For example, raw prey pancreases are full of enzymes that will help with better digestion and get your dog's stool in order.
The best way to prevent probiotic and enzyme deficiency is to make sure that your dog gets balanced meals with the proper amount of meat, organs, and bones.
You can also give your pup enzyme and probiotic supplementation, and try to choose a natural product that is designed for dogs especially.
If it comes to this, you can consult with your vet since he is best acquainted with your dog's medical history.
Owners that feed their dogs exclusively with a raw meat dog food diet have experienced food poisoning at least once. This isn't so uncommon as you might think, since after all your dog is eating raw food.
Food poisoning can cause diarrhea, vomiting, or constipation, so it is essential to inspect the food you are going to give to your dog.
If the meat has a funky smell, weird texture or discolored parts, it is best to throw it away and not risk your dog's health.
One more way that meat gets spoiled is by improper handling, so it is vital to wash your hands before touching the meat.
You should also keep your dog's food fresh in the refrigerator or a freezer if you have a large quantity, and never unfreeze and refreeze the same meat again.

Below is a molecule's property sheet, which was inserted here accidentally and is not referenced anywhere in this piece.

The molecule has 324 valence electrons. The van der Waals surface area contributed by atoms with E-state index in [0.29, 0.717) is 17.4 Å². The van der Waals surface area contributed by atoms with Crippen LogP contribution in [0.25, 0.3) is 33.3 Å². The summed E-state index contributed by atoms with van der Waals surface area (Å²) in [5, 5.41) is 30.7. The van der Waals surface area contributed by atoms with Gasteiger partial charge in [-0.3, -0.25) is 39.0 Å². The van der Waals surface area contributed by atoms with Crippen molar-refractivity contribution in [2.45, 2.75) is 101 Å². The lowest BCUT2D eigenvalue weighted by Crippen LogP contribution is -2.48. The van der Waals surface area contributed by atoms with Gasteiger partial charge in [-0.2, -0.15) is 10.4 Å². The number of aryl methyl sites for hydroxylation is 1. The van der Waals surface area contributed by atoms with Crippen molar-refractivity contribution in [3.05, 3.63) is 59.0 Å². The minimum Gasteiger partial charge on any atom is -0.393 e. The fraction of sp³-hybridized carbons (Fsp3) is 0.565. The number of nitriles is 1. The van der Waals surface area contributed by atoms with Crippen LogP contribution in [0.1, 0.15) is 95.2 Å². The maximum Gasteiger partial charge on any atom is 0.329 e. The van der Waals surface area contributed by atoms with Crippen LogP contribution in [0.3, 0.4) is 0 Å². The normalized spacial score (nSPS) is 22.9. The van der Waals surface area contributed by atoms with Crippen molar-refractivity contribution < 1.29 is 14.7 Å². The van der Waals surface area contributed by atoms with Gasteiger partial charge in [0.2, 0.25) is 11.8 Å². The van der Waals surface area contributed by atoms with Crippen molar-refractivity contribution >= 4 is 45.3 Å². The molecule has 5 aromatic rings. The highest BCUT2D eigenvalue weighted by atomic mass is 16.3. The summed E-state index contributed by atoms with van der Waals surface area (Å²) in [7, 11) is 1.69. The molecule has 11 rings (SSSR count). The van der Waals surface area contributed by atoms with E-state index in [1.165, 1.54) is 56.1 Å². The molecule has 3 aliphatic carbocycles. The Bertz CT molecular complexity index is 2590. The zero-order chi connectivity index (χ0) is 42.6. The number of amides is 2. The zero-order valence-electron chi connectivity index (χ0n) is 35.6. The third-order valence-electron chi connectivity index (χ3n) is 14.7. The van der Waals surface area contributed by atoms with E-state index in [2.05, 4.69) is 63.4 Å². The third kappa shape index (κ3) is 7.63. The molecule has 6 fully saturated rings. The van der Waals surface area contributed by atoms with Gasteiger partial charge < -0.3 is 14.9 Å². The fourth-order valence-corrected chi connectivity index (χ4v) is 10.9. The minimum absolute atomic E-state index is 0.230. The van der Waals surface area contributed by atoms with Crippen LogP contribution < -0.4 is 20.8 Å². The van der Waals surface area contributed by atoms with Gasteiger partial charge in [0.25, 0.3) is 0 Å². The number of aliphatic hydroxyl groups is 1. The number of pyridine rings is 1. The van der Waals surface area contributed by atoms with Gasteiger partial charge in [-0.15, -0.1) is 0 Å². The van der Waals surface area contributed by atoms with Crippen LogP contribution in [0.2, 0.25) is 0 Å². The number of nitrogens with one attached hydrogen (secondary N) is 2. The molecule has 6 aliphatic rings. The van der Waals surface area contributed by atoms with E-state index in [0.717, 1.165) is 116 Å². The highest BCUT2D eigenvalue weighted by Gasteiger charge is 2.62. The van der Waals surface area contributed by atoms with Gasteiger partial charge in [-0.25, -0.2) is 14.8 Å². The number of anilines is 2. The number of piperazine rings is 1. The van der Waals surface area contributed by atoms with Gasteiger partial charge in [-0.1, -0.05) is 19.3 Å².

If your dog experiences vomiting or diarrhea more than 3 times in one hour, you should take him to the vet to be checked out immediately.
If it's only 1 or 2 times in an hour and then stops, offer your dog plenty of water and don't give him any food in the next 12 hours.
A raw diet is the ancestral diet of dogs and for many owners, the only authentic food a dog should eat.
There are numerous ways raw
food improves your dog's health, and one
of them is regular, odorless, and compact stools.
Still in some cases feeding your dog raw can cause diarrhea. To help you figure out the exact cause, we listed 6 reasons why your raw eating dog still suffers from diarrhea.
Most owners struggle to find the right balance between meat, bone, and organs which lead to explosive diarrhea.
So take special care in making your dog's meals well-balanced and full of easily digestible protein sources.